House Fires: How to Prepare Your Dog

It is that time of year here in Alaska where we are required to use our wood stove around the clock and the hazards of holiday lights are real. This can mean a very real danger–a house fire.

In fact is one of our biggest fears living in our old, log cabin in the woods. Our bedroom is at the back of the house and currently there is no way to escape, especially with our dog that sleeps with us in the bedroom. With this in mind, we are taking steps to fix this next summer with installing a door, a small deck and stairs down to the back yard. 

Preparing Your Dog in Case of a House Fire

It’s always a good idea to make sure your home is up to date in terms of house fire prevention. Make sure you have working smoke detectors on every level of the house or home, and replace batteries twice annually unless you’ve opted for 10-year lithium batteries. Test your smoke detectors often to make sure they’re still working in the event of an emergency. You should replace your smoke detectors every 10 years or follow the instructions accompanying the device. Having a fire extinguisher in your kitchen is also a good idea. Follow other general fire safety tips at home.

There are things you can do to prepare your dog for a possible house fire. Put emergency alert stickers on your doors or in your windows to let firefighters know that you have pets inside needing to be rescued. On the sticker, be sure to write down the types and numbers of pets you have, as well as your vet’s phone number. This is especially important in case a fire breaks out when you’re not home.

Your dog might run to find you if there is a fire, just like mine did. If your dog is stressed, they may try to hide, which can be dangerous in a situation where you need to exit quickly. Know where your dog sleeps in the house, and keep in mind areas where your dog might hide or sleep when they are upset or stressed in the event of a fire. Have your dog microchipped and update the information on record with the microchip company as necessary. This way, if they do get loose, they can be scanned and returned to you when found. Make sure your dog is always wearing a collar with identification tags that have updated information. This can help reunite you with your dog if you get separated.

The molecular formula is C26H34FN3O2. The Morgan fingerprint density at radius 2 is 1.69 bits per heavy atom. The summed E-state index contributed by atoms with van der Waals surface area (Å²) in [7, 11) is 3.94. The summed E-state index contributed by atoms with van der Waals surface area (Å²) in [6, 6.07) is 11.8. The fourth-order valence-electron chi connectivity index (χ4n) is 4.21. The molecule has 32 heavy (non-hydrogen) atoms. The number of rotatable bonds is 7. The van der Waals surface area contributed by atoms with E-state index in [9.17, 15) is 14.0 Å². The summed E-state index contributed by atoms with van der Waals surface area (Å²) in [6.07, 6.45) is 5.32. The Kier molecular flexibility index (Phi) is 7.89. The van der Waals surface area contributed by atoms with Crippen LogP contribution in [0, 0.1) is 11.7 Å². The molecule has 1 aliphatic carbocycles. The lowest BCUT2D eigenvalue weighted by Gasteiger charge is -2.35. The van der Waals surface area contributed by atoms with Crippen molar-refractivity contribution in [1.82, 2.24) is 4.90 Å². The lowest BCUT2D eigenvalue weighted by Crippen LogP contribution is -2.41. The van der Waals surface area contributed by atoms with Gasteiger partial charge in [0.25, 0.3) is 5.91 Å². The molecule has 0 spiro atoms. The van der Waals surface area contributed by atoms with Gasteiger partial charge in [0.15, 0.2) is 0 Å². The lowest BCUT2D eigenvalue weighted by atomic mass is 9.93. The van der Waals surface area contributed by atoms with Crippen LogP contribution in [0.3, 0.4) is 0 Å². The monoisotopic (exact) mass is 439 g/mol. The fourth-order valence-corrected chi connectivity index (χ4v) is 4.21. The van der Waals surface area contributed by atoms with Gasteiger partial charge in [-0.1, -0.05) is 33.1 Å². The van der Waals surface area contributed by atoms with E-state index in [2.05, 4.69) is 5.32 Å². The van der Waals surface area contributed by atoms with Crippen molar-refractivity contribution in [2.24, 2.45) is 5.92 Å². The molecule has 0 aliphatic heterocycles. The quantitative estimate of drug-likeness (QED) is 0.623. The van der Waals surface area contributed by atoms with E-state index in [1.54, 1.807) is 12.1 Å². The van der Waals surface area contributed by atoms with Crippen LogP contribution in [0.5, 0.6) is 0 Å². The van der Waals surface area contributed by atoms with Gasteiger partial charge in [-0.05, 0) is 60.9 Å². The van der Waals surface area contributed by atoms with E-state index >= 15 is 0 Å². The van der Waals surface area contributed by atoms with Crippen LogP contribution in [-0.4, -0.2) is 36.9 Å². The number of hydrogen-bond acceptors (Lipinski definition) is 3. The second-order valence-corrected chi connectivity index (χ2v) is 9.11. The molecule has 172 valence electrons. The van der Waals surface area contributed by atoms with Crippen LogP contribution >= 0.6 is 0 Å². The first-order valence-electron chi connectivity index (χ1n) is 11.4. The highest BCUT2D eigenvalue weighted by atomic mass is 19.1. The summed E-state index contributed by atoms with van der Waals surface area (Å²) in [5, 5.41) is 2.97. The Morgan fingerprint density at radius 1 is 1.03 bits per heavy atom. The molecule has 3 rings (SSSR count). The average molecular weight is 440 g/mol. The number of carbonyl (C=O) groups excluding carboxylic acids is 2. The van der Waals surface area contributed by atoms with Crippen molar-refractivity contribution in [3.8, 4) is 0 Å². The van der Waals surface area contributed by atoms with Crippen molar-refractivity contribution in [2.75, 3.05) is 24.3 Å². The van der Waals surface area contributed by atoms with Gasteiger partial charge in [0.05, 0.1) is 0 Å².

Building a Pet Disaster Kit Your Dog in Case of Fire

In the event of a house fire, you’ll want to leave as quickly and safely as you can. As soon as you notice early signs of a fire, like smelling smoke or your alarms going off, you’ll want to put your emergency plan into action. It’s helpful to keep a small go-bag in an easily accessible place with emergency items and documents for your dog. Keep a leash for your dog next to each door you might need to evacuate through, along with a pet carrier for your dog or other pets.

What to Put in Your Pet Disaster Kit

  • Two weeks’ worth of dog food
  • Your dog’s medications
  • Water in waterproof containers
  • Spill-proof food and water bowls
  • A dog travel carrier with dog bedding and blankets or towels for your dog
  • A can opener for dog food
  • A dog leash, dog harness, and dog collar with your dog’s identification tags
  • Feeding and medication instructions
  • One month’s supply of flea and tick preventatives or heartworm preventatives
  • Dog first-aid kit
  • Poop bags and any dog clean-up and potty supplies
  • Items to help keep your pet calm
  • Dog toys to keep them busy

Important Documents You Should Include in Your Pet Disaster Kit

  • Contact information for you and your vet
  • Prescriptions for any medications your dog is on
  • Recent photo of your dog
  • A written description of your dog, as well as a summary of their medical conditions
  • Microchip information (like the microchip number and contact information for the microchip company)